Attention deficit hyperactivity disorder (ADHD) is a common neurodevelopmental disorder that starts in childhood and frequently persists in adults. Several theories postulate deficits in ADHD that have effects across many executive functions or in more narrowly defined aspects, such as response inhibition.
Electrophysiological studies on children, however, indicate that ADHD is not associated with a core deficit of response inhibition, as abnormal inhibitory processing is typically preceded or accompanied by other processing deficits. It is not yet known if this pattern of abnormal processing is evident in adult ADHD.
Methods: The objective of this paper was to investigate event-related potential indices of preparatory states and subsequent response inhibition processing in adults with ADHD.
Two cued continuous performance tasks were presented to 21 adults meeting current criteria for adult ADHD and combined type ADHD in childhood, and 20 controls.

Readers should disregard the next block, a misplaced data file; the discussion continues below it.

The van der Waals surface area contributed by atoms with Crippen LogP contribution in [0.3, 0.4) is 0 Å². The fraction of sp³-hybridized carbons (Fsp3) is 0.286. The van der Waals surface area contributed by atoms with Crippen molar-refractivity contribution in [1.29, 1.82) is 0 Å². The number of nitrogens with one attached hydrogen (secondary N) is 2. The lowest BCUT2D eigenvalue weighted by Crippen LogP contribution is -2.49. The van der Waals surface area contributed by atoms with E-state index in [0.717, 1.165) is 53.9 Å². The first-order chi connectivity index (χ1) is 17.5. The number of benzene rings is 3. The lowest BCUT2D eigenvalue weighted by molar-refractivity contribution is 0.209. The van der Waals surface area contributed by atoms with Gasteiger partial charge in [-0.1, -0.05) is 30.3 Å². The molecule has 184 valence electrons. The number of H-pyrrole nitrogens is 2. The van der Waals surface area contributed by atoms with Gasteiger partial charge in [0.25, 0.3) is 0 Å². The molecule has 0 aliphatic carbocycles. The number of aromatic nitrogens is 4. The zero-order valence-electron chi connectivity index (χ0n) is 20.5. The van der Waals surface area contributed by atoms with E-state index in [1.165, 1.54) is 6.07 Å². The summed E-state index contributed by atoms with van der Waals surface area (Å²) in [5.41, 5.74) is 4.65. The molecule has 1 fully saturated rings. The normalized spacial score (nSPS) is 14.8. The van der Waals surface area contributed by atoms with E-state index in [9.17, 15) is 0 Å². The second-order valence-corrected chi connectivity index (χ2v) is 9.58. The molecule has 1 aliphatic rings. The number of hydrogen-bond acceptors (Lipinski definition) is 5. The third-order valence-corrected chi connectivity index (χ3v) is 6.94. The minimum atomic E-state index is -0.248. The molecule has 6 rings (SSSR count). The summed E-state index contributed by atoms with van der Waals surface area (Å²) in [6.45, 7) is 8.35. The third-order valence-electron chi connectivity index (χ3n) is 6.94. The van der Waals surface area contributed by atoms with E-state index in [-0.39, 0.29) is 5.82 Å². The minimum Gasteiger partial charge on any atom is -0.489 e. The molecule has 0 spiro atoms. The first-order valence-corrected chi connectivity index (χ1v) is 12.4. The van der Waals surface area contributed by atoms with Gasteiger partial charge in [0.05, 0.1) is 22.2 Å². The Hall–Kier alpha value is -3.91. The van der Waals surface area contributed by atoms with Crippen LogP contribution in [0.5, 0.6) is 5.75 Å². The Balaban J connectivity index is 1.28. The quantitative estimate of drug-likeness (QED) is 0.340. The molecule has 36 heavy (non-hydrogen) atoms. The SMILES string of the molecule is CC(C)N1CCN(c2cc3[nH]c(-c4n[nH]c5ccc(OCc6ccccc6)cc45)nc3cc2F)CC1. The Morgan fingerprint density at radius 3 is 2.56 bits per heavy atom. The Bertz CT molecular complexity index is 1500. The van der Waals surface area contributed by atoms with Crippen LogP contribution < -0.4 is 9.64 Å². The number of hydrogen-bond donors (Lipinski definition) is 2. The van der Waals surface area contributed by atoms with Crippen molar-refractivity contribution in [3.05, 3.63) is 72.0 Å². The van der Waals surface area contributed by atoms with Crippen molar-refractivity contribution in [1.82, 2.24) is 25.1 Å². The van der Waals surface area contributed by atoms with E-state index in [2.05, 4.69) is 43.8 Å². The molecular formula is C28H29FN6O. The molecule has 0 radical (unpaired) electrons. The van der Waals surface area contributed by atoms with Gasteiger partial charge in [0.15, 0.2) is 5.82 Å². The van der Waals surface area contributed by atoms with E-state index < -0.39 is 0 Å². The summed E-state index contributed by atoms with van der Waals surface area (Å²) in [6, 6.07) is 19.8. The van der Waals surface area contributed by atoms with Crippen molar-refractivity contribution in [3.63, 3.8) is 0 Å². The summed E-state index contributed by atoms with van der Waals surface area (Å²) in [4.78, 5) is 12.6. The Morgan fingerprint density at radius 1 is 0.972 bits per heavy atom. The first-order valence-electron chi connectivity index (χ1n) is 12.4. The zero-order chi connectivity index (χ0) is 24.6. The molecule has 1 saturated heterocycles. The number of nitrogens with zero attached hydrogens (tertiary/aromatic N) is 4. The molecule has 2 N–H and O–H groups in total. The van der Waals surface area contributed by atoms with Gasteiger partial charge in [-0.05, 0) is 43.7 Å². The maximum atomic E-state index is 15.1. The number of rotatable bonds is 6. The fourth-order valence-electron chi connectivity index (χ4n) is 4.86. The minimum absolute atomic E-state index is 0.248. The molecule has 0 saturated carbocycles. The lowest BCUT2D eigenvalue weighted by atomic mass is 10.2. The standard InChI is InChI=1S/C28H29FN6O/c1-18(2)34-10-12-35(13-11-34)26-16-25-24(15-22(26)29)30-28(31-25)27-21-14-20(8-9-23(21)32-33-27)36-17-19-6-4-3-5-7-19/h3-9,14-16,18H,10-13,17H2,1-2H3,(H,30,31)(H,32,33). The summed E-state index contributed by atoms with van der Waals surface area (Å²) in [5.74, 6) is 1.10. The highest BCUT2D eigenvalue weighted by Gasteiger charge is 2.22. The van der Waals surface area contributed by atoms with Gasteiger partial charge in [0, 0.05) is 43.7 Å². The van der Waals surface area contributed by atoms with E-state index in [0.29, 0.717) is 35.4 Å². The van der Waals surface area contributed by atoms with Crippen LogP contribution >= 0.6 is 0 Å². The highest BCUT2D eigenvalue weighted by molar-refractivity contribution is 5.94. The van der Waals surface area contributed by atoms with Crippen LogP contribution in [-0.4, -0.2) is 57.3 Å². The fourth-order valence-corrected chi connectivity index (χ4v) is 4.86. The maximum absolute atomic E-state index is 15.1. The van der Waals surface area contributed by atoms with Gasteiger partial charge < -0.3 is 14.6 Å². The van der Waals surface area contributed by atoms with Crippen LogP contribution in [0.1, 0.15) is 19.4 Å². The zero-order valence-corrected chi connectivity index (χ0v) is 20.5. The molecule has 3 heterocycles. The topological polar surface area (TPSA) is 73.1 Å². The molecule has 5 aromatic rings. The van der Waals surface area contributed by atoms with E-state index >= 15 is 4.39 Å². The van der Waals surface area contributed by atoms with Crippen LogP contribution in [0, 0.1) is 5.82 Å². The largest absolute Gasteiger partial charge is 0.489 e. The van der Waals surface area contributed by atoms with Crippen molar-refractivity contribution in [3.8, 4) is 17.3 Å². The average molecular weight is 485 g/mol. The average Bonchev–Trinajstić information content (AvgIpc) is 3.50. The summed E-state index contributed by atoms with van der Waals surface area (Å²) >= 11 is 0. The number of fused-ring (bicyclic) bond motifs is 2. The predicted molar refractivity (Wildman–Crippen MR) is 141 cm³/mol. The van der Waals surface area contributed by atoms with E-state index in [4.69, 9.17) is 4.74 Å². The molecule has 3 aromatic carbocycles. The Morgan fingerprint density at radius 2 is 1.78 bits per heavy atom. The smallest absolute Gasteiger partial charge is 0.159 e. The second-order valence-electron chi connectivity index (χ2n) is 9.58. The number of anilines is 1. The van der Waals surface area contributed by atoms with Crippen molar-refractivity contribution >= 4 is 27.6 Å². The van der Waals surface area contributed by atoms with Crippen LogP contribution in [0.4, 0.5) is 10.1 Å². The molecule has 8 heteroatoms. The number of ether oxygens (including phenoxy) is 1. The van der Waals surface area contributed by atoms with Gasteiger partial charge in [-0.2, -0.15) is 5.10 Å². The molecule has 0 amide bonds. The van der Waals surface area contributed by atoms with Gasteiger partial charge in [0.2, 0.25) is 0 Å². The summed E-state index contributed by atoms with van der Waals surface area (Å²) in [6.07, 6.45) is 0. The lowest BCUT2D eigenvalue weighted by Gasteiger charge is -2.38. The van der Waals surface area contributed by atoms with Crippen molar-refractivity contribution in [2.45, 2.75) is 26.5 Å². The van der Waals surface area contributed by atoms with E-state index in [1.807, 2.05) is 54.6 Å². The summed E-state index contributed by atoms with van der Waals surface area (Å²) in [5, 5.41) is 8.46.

Results: The ADHD group exhibited significantly weaker orienting attention to cues, cognitive preparation processes and inhibitory processing. In addition, we observed a strong correlation between the resources allocated to orienting to cues and the strength of the subsequent response strength control processes, suggesting that orienting deficits partly predict and determine response control deficits in ADHD.
Conclusions: These findings closely resemble those previously found in children with ADHD, which indicate that there is not a core response inhibition deficit in ADHD.
These findings therefore suggest the possibility of developmental stability into adulthood of the underlying abnormal processes in ADHD.
Author: Grainne McLoughlinBjoern AlbrechtTobias BanaschewskiAribert RothenbergerDaniel BrandeisPhilip AshersonJonna Kuntsi
Credits/Source: Behavioral and Brain Functions 2010, 6:66